HIV/HCV coinfection and the risk of cardiovascular disease: A meta-analysis


The emergence of improved antiretroviral therapy has increased the life expectancy of human immunodeficiency virus (HIV)-infected individuals, although there is an increased susceptibility to developing cardiovascular diseases (CVD). The risk for CVD is purported to be even higher among people with HIV and hepatitis C virus (HCV) coinfection because of the increased inflammatory response, which may synergistically impact CVD risk. However, studies comparing CVD outcomes between HIV alone and HIV/HCV individuals have been discordant. Accordingly, we conducted a meta-analysis to clarify and quantify the association between HIV/HCV coinfection and the risk for CVD. We searched EMBASE, CINAHL, Google Scholar, PubMed, and Web of Science from inception to December 2016 to identify studies that provided information on HIV/HCV coinfection and CVD, defined as coronary artery disease, congestive heart failure and stroke. We used a random-effects model to abstract and pool data on the hazard ratios (HRs) for CVD. HRs were adjusted for traditional CVD risk factors including age, sex, smoking, hypertension, diabetes and LDL cholesterol. Among the 283 articles reviewed, four cohort studies met inclusion criteria with a total of 33 723 participants. The pooled adjusted HRs for the association between HIV/HCV coinfection and CVD were 1.24 (95% CI: 1.07-1.40) compared to HIV monoinfection. The test for heterogeneity was not statistically significant (I2 =0.0%, P=.397). In conclusion, individuals with HIV/HCV coinfection had an increased CVD risk compared to those with HIV monoinfection. More research is needed to further examine the nature of this association, and response to traditional risk-reduction therapies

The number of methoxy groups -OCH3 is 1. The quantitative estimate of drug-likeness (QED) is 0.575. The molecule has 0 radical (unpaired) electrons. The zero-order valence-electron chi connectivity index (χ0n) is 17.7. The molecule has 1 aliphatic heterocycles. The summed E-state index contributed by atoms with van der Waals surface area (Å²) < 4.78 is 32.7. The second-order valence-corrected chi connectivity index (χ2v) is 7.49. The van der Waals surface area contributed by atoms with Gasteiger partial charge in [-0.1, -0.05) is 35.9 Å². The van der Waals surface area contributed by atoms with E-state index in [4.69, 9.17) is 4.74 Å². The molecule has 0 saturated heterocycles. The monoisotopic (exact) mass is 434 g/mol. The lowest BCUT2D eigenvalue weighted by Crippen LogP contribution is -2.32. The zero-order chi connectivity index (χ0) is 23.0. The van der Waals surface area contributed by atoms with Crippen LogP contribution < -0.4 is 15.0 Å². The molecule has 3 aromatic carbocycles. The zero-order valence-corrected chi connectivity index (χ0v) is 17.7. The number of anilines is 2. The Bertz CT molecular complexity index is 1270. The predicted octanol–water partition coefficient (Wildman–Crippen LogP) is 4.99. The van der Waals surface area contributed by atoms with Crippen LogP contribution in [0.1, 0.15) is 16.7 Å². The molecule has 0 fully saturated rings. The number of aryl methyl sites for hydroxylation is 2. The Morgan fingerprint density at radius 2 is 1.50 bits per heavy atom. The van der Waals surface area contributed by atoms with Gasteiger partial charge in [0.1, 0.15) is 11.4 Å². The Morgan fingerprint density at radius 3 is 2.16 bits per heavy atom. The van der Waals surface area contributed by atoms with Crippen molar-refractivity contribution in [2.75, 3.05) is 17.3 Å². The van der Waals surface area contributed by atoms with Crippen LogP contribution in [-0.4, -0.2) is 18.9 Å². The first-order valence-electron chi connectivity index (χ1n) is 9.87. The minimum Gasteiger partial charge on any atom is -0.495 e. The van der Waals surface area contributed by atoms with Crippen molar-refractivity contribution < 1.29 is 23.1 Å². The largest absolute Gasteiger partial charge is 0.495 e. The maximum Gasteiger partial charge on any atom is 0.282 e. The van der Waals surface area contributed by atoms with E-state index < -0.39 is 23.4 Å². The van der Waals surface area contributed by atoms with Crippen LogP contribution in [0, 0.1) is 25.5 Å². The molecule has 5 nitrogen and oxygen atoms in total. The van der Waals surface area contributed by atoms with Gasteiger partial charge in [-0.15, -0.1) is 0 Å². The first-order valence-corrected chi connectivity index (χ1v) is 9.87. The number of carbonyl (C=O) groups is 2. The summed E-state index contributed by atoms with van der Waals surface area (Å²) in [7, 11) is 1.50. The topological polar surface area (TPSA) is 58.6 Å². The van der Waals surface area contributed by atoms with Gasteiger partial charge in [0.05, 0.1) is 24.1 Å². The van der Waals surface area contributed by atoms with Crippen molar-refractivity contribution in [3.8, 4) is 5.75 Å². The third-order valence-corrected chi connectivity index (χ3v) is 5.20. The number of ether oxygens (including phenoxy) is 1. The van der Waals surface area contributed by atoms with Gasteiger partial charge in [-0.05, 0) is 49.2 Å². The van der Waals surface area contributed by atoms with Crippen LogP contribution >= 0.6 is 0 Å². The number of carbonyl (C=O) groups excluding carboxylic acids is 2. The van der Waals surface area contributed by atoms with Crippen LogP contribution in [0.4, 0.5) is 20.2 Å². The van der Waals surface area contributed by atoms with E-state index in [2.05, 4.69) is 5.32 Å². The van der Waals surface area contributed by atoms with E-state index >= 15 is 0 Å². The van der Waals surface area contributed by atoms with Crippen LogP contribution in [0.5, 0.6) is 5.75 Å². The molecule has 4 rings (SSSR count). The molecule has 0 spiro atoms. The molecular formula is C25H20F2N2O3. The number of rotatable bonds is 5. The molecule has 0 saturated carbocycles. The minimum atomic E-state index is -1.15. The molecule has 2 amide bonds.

Osibogun O, Ogunmoroti O, Michos ED, Spatz ES, Olubajo B, Nasir K, Madhivanan P, Maziak W




  • Population(s)
    • General HIV+ population
  • Co-infections
    • Hepatitis B, C
  • Co-morbidities
    • Cardiovascular


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